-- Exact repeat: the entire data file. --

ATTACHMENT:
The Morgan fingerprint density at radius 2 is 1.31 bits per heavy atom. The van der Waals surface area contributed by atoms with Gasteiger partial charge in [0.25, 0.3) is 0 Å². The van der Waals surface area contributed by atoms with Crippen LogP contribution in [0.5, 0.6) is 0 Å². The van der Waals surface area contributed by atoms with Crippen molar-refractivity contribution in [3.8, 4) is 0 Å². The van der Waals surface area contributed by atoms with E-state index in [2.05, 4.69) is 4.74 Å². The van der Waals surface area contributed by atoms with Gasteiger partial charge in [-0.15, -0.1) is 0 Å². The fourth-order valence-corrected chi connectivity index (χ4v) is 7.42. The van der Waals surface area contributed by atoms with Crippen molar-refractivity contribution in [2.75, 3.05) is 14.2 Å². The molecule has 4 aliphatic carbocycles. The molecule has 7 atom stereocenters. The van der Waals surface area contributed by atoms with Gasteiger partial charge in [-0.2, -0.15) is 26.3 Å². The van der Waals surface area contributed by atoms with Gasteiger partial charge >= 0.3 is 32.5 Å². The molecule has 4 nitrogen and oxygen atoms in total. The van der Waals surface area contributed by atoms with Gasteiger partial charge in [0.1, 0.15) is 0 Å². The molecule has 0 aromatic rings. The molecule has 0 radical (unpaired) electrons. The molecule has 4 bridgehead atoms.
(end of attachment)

The Morgan fingerprint density at radius 2 is 1.31 bits per heavy atom. The van der Waals surface area contributed by atoms with Gasteiger partial charge in [0.25, 0.3) is 0 Å². The van der Waals surface area contributed by atoms with Crippen LogP contribution in [0.5, 0.6) is 0 Å². The van der Waals surface area contributed by atoms with Crippen molar-refractivity contribution in [3.8, 4) is 0 Å². The van der Waals surface area contributed by atoms with E-state index in [2.05, 4.69) is 4.74 Å². The van der Waals surface area contributed by atoms with Gasteiger partial charge in [-0.15, -0.1) is 0 Å². The fourth-order valence-corrected chi connectivity index (χ4v) is 7.42. The van der Waals surface area contributed by atoms with Crippen molar-refractivity contribution in [2.75, 3.05) is 14.2 Å². The molecule has 4 aliphatic carbocycles. The molecule has 7 atom stereocenters. The van der Waals surface area contributed by atoms with Gasteiger partial charge in [-0.2, -0.15) is 26.3 Å². The van der Waals surface area contributed by atoms with Gasteiger partial charge >= 0.3 is 32.5 Å². The molecule has 4 nitrogen and oxygen atoms in total. The van der Waals surface area contributed by atoms with Gasteiger partial charge in [0.1, 0.15) is 0 Å². The molecule has 0 aromatic rings. The molecule has 0 radical (unpaired) electrons. The molecule has 4 bridgehead atoms.